Christianity for California and College Towns

Politics is downstream from culture, and religion is a very important component of culture.

The United States began as a very Christian nation. Today, many millions have fallen away from the Christian faith. But they didn’t all lose the religious impulse. Instead, many political progressives became Conscious. They became religiously aware of the plight of the poor, and performed assorted mystical exercises to purge themselves of Hate.

I could work with that. The New Agey theme of this web site is a legacy of a more civil time, when I could meet the progressives half way, to discuss over local craft beers where their favorite causes and the cause of liberty overlap.

Those groovy days are gone, alas. Today, the political left is embracing a harsh puritanism. Instead of going to yoga classes to quash tribal impulses, the new mystical exercises consist of taking courses in elaborate gibberish which provides endless excuses to be ever more angry. All the witch hunting with none of the salvation.

Except it’s not witches they are hunting. They are hunting down all who connect with what America once was. As a heterosexual white male with roots going back to the Jamestown colony, I am at the top of their hate list. It matters not that I was campaigning against the mass incarceration of black men decades before black lives started mattering. Their religion calls for my subjugation and self flagellation.

I can’t work with that.

America can’t work with that.

The cause of liberty, or simply avoiding a bloody civil war, requires finding better religions for the younger generations.

As Ayn Rand correctly pointed out, a free society requires a compatible Sense of Life. It could be her philosophy of Objectivism. It could be the groovy wackiness of Timothy Leary and Robert Anton Wilson. It could include Nordic pagan revivals, the Boomer generation’s New Age Consciousness or something else entirely. Or it could be a fresh take on Christianity.

I’m a Christian, so I’ll focus on the last option. (I mention other options because the Gate is Narrow, so I expect to coexist with non Christians. I’d rather coexist with dapper Objectivists, even keeled Stoics, groovy hippies, and happy hedonists than be on the same planet as graduates of Modern Indignation Studies.)


I don’t live in California, nor do I live in a college town, but I do share much of the mindset of these markets. I have a PhD in physics and I write software for a living. (I even went to the same grad school as the creator of the TV series Silicon Valley[1]…) My favorite Christian radio network is NPR (for the music, not the theology). As such, I have a pretty good idea as to why our colleges have become Post Christian, and why Christianity is practically illegal in Silicon Valley.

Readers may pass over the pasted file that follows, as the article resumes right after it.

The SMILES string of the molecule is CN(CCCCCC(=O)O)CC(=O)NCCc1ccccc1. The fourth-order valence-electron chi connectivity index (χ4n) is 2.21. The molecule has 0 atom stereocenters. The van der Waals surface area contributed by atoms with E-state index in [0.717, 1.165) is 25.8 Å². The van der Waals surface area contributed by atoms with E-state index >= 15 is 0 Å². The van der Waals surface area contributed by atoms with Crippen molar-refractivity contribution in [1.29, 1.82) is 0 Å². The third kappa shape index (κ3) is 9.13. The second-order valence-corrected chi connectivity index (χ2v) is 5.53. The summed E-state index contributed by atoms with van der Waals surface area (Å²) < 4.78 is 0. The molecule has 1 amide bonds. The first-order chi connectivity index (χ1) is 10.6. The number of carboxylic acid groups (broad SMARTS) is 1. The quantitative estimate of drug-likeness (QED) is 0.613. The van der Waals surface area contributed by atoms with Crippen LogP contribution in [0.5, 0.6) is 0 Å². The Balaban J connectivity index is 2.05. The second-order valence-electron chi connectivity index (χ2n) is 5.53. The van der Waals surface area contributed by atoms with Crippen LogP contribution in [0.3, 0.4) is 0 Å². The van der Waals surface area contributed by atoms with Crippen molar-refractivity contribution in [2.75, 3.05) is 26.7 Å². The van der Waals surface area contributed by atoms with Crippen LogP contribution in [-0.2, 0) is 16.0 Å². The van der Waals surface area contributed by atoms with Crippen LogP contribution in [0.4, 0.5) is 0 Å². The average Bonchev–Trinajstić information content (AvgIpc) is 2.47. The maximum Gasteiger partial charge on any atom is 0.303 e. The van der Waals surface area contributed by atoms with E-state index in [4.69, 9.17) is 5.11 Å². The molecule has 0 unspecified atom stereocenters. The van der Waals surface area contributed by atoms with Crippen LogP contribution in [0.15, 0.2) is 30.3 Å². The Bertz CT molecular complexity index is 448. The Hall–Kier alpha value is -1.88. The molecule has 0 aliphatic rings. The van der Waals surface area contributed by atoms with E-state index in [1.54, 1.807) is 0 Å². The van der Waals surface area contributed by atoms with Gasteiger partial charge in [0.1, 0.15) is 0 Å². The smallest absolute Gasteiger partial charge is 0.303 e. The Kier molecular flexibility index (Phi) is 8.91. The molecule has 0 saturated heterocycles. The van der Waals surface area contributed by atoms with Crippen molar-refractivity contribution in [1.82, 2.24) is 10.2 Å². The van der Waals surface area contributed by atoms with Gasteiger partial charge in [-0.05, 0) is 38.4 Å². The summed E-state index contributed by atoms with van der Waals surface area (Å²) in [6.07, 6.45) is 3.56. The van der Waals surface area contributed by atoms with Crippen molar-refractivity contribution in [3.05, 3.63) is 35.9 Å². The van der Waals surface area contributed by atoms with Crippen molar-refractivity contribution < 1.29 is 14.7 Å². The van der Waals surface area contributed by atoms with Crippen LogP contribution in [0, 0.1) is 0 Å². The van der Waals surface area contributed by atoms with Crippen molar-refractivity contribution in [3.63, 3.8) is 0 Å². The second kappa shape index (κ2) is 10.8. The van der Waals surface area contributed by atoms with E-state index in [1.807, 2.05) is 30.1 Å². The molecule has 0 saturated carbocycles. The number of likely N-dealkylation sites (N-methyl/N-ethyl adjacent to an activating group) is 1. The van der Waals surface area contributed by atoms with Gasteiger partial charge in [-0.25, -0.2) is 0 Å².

I’m pretty turned off by many flavors of modern Christianity myself. But I’m still a Christian, and I’m not talking Christianity Lite. Indeed, the solution lies in reinvigorating ancient traditions, and becoming even more Bible-based than the Fundamentalists.

The Problems with Christianity Lite

I was born in a high church Episcopalian home and became conscious in an age when Beatles and hippies roamed the earth. As such, I watched the dumbing down and decline of Mainline Protestantism first hand.

When I was tiny, Church services were beautiful, but boring for young children. The liturgy was hard to understand, but solemn, awesome. The minister was stern and scary; the threat of Hell was real to me.

Then the Church tried to be Relevant. The Book of Common Prayer was dumbed down. The hymns were simplified. The stern and scary minister gave way to a succession of mushy milquetoasts. By the time I was ready to get confirmed, the requirements were dumbed down to the point where I didn’t truly learn what I was committing to.

And through these years as the Episcopal Church compromised with the world, the Episcopal Church shrank. Lowering the barriers to membership resulted in fewer members.

When I got to college I took a break from Christianity entirely. I dabbled in pagan philosophies and experimented with assorted New Age psychic technologies.

When I outgrew my rebellious phase I tried going back to church. Finding an Episcopal parish that resembled what I grew up in proved to be a challenge. I found ministers who would take the scripture reading and give a sermon expounding the exact opposite meaning of the Biblical passage. I joined a local startup church that met in a school cafeteria while raising money for their own building. When they did build their building, the new sanctuary looked like something in an office park – complete with mini blinds! I traveled down the road to an older church and found Sunday school classes teaching yoga and New Age nonsense.